I want to sell my 1969 350/500hp corvette. My son's name was put on it when he died. Is the car still sellable without removing the details?


Asked by Feb 10, 2012 at 03:29 PM about the 1969 Chevrolet Corvette Coupe

Question type: Car Customization

This is a beautiful and powerfull car that I rebuilt when my son died. I had his name detailed (small) with a small scroll pattern. Should I remove this or can I take photos and sell as is? Will this depreciate the selling price?

6 Answers


It all depends on your feelings. All a buyer will care about it the cndition of the car. Of course this depends on what the buyer plans to do with the car.


I understand your sentiments for the car in general and your son in particular. You did not identify the 350 engine as a base-souped up 350, LT-1 or L82, which would make a significant different if the option to restore the Corvette to its original form in the future was considered. Explain the name application to any potential buyer, honesty is always the best sales pitch. I bought my 1973-Corvette from the father of a Vietnam Veteran killed in action and the father had held onto the car for 26-years before selling it to me. He asked that I not destroy the car or drag race it, I agreed and I have honored this simple request as an issue of personal integrity. The car was sold to me at a bargain price, but the fatherly sentiments that came with it were priceless. I'm a Vietnam veteran, as well as a father, you never know the value of human sentiments until you can identify with another person at the most personal level. Trust you instincts, the value of the car is what it is and few things can change that. Sell it for its true value as a very collectible automobile and everyone should be in agreement. Do not hesitate to share your story--your son would be proud and you will be happier for having done so.....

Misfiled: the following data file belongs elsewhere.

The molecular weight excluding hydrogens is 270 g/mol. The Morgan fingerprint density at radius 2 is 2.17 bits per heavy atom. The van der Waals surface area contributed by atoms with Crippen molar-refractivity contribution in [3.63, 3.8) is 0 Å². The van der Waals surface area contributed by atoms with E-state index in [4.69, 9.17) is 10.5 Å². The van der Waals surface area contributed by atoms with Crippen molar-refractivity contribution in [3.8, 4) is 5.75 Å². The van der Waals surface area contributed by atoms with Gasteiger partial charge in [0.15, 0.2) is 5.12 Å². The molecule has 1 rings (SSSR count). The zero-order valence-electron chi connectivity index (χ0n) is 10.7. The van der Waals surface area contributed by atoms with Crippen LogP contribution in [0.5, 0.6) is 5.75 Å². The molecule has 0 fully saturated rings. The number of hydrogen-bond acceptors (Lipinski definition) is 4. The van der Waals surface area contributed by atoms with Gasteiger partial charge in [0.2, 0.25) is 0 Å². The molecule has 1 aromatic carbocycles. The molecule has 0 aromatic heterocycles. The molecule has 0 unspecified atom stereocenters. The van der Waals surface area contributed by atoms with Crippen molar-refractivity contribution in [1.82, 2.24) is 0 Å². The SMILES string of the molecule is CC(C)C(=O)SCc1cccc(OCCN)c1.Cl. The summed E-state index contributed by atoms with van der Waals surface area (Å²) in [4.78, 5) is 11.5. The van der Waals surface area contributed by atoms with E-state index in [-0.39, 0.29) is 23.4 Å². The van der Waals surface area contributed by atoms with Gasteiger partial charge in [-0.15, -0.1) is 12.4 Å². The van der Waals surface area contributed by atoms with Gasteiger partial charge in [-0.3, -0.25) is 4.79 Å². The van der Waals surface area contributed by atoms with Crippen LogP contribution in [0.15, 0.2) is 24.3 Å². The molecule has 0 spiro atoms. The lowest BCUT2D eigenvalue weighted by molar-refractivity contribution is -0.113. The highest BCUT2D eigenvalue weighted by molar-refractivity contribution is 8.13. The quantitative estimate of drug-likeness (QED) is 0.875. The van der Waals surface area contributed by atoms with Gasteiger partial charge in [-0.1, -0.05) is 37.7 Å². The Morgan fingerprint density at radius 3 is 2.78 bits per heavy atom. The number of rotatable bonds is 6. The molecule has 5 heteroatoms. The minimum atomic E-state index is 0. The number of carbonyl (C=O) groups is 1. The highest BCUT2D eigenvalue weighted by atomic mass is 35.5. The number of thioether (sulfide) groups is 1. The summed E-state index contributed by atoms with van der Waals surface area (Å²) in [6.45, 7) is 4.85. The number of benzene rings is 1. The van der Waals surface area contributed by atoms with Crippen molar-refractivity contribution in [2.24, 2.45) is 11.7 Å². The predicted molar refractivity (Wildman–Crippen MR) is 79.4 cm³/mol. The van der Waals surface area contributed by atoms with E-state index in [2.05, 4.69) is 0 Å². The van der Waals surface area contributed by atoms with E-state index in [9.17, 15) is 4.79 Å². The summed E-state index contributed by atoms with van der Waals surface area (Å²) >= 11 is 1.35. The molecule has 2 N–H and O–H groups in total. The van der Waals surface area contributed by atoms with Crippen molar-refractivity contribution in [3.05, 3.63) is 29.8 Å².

It is not the sentiment of the car as it is the removal of the lettering before selling the car. I don't want to have to repaint the whole car again to put it up for sale. It takes high octane 110 fuel, small block LT-1. It is fully restored! I put in approx.$22,000 or more in the restoring of this car with all paperwork to that effect. It's time now to sell as I am getting older and can not drive it because of the power it has, and my weight. LOL There are very few miles on this car. Maybe 200mi. just showing off around the neighborhood.


Thanks for the follow-up. If the lettering is small as you stated in your initial question I would let the next owner decide what to do about it. Your additional info sheds a new light on the value of the Corvette, since you have the paperwork to support your investment and only 200-miles on the car since the work was completed I feel that you are in a strong position. The next owner will purchase the car for one of two reasons, the performance potential or the investment potential. Having said that I agree that $22,000 is a good starting point, you can either add the initial value of the vehicle (before the modifications) to your investment and sell it at that price or take the amount of your investment and make an abitrary decision on what the appreciated value of your investment is, how much of a return do you want on your investment? Good Luck and Best Wishes for a successful and profitable transaction......

1 out of 1 people think this is helpful.

If the 69 Corvette is in great shape, never been in a wreck, you can get between $24,000, (low) to $40,000. Forget the paint question. If the person wants the HP and the extras you added, he will pay top price. Some Corvette enthusiasts are put off by huge modifications, so will not pay as much. If the paint is faded, but good shape, the person buying it may repaint it. A good paint job will be 10 grand, so you will not re-coup the money. If the buyer wants to change colors or do any paint scheme to his liking, he can paint it himself. My 69 Vette, (445 HP) is 11 years old on the paint and has a few chips. It has not seen much daylight, and still looks very good. If someone offered $40,000 they'd have it. I would not let it go for $30-35,000. Think of two things. De-tune the motor or swap for a new crate motor, and go on a diet. n It is fun to drive. (I went on a diet also)


Click on my picture and look at my Viet Nam gift from me to me in 1969.

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